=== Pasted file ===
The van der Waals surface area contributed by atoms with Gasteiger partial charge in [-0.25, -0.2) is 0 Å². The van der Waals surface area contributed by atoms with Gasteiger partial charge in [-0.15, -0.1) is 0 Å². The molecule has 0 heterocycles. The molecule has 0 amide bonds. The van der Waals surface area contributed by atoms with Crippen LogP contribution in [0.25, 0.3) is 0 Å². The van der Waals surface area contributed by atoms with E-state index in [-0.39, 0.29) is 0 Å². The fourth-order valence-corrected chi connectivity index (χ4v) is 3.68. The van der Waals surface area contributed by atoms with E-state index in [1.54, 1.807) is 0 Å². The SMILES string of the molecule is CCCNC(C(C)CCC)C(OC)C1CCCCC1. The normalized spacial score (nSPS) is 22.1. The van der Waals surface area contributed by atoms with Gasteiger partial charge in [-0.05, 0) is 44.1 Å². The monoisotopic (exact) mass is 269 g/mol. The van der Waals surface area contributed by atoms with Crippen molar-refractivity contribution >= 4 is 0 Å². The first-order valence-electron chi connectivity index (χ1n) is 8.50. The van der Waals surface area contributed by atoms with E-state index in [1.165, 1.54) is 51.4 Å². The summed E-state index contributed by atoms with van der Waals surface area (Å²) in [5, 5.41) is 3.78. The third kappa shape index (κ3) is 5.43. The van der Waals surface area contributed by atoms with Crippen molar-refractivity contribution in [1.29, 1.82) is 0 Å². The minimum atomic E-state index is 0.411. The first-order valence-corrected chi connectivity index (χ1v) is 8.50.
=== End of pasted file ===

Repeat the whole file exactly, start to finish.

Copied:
The van der Waals surface area contributed by atoms with Gasteiger partial charge in [-0.25, -0.2) is 0 Å². The van der Waals surface area contributed by atoms with Gasteiger partial charge in [-0.15, -0.1) is 0 Å². The molecule has 0 heterocycles. The molecule has 0 amide bonds. The van der Waals surface area contributed by atoms with Crippen LogP contribution in [0.25, 0.3) is 0 Å². The van der Waals surface area contributed by atoms with E-state index in [-0.39, 0.29) is 0 Å². The fourth-order valence-corrected chi connectivity index (χ4v) is 3.68. The van der Waals surface area contributed by atoms with E-state index in [1.54, 1.807) is 0 Å². The SMILES string of the molecule is CCCNC(C(C)CCC)C(OC)C1CCCCC1. The normalized spacial score (nSPS) is 22.1. The van der Waals surface area contributed by atoms with Gasteiger partial charge in [-0.05, 0) is 44.1 Å². The monoisotopic (exact) mass is 269 g/mol. The van der Waals surface area contributed by atoms with Crippen molar-refractivity contribution >= 4 is 0 Å². The first-order valence-electron chi connectivity index (χ1n) is 8.50. The van der Waals surface area contributed by atoms with E-state index in [1.165, 1.54) is 51.4 Å². The summed E-state index contributed by atoms with van der Waals surface area (Å²) in [5, 5.41) is 3.78. The third kappa shape index (κ3) is 5.43. The van der Waals surface area contributed by atoms with Crippen molar-refractivity contribution in [1.29, 1.82) is 0 Å². The minimum atomic E-state index is 0.411. The first-order valence-corrected chi connectivity index (χ1v) is 8.50.